Empaths and other highly sensitive people can be naturally wired to feel with and absorb the energy and emotions around them—and this isn't a bad thing. It can be nourishing to feel with others, whether they are feeling joyful or painful emotions. Yet when you're resetting a relationship, practice witnessing and observing more with this person. Go into your head instead of your heart, get curious about what they are feeling, and remain neutral. 


Focus more on yourself in healthy ways

Sensitive people who are also very compassionate can sometimes focus too much on other people's needs and feelings—while their own needs and feelings get lost. While you're resetting a relationship, use this as a pivot moment to up your own self-care and prioritize your goals and desires. Resetting a relationship can be a time to shift tendencies around over-giving.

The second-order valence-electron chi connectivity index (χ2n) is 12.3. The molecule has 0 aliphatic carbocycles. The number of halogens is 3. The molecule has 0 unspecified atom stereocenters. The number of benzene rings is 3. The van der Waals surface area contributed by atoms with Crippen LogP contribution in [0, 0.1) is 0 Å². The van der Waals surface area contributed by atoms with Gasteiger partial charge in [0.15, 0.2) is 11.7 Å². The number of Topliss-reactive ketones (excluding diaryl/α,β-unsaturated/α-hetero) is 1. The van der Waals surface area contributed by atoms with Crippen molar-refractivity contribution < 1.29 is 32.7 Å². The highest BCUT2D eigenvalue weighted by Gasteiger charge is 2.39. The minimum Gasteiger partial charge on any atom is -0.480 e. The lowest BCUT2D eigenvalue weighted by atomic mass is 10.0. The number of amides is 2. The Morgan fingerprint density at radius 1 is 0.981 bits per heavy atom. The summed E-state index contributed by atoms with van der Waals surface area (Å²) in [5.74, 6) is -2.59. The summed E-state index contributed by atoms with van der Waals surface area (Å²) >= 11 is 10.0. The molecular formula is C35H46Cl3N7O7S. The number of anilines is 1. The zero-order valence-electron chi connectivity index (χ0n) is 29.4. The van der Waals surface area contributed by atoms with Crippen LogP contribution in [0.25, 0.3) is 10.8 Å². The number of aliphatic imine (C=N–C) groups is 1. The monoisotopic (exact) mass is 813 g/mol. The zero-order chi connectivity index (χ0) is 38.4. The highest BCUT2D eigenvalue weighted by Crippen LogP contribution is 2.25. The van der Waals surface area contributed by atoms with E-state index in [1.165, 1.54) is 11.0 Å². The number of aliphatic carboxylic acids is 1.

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Avoid ghosting the other person

If at all possible, try to let the other person know you need more space instead of ghosting them. This doesn't have to mean telling them you're resetting the relationship. You can simply tell them you're busy with work, tired, or have a lot going on personally and need to pull back. Part of resetting a relationship can be reinstating healthy boundaries. It's normal and healthy for people to have periods of pulling back and creating space in relationships. 


Spend time with other people

Is there an old friend you can meet up with for an in-person date or video chat? Or maybe a new acquaintance is showing the potential to be a good friend, but you just haven't had space to explore the relationship. Try joining an online spiritual community or volunteering in your community.